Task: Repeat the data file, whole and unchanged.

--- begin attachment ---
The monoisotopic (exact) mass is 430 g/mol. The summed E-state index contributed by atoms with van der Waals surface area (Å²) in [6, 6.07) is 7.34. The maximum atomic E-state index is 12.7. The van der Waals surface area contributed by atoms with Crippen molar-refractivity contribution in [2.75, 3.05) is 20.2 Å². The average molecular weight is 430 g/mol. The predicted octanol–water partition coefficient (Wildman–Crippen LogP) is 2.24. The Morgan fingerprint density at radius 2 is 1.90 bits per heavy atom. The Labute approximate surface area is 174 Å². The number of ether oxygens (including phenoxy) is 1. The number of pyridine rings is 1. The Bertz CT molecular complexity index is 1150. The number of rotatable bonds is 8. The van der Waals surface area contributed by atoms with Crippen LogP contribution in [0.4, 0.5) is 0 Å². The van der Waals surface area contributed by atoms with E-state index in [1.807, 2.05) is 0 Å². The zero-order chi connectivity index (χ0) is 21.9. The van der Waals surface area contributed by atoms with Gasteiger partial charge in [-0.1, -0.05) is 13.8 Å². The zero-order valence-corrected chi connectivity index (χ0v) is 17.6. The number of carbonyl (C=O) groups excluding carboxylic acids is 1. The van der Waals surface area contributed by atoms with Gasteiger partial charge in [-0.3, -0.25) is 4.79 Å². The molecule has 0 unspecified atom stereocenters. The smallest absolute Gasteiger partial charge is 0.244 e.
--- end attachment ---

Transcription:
The monoisotopic (exact) mass is 430 g/mol. The summed E-state index contributed by atoms with van der Waals surface area (Å²) in [6, 6.07) is 7.34. The maximum atomic E-state index is 12.7. The van der Waals surface area contributed by atoms with Crippen molar-refractivity contribution in [2.75, 3.05) is 20.2 Å². The average molecular weight is 430 g/mol. The predicted octanol–water partition coefficient (Wildman–Crippen LogP) is 2.24. The Morgan fingerprint density at radius 2 is 1.90 bits per heavy atom. The Labute approximate surface area is 174 Å². The number of ether oxygens (including phenoxy) is 1. The number of pyridine rings is 1. The Bertz CT molecular complexity index is 1150. The number of rotatable bonds is 8. The van der Waals surface area contributed by atoms with Crippen LogP contribution in [0.4, 0.5) is 0 Å². The van der Waals surface area contributed by atoms with E-state index in [1.807, 2.05) is 0 Å². The zero-order chi connectivity index (χ0) is 21.9. The van der Waals surface area contributed by atoms with Gasteiger partial charge in [-0.1, -0.05) is 13.8 Å². The zero-order valence-corrected chi connectivity index (χ0v) is 17.6. The number of carbonyl (C=O) groups excluding carboxylic acids is 1. The van der Waals surface area contributed by atoms with Gasteiger partial charge in [-0.3, -0.25) is 4.79 Å². The molecule has 0 unspecified atom stereocenters. The smallest absolute Gasteiger partial charge is 0.244 e.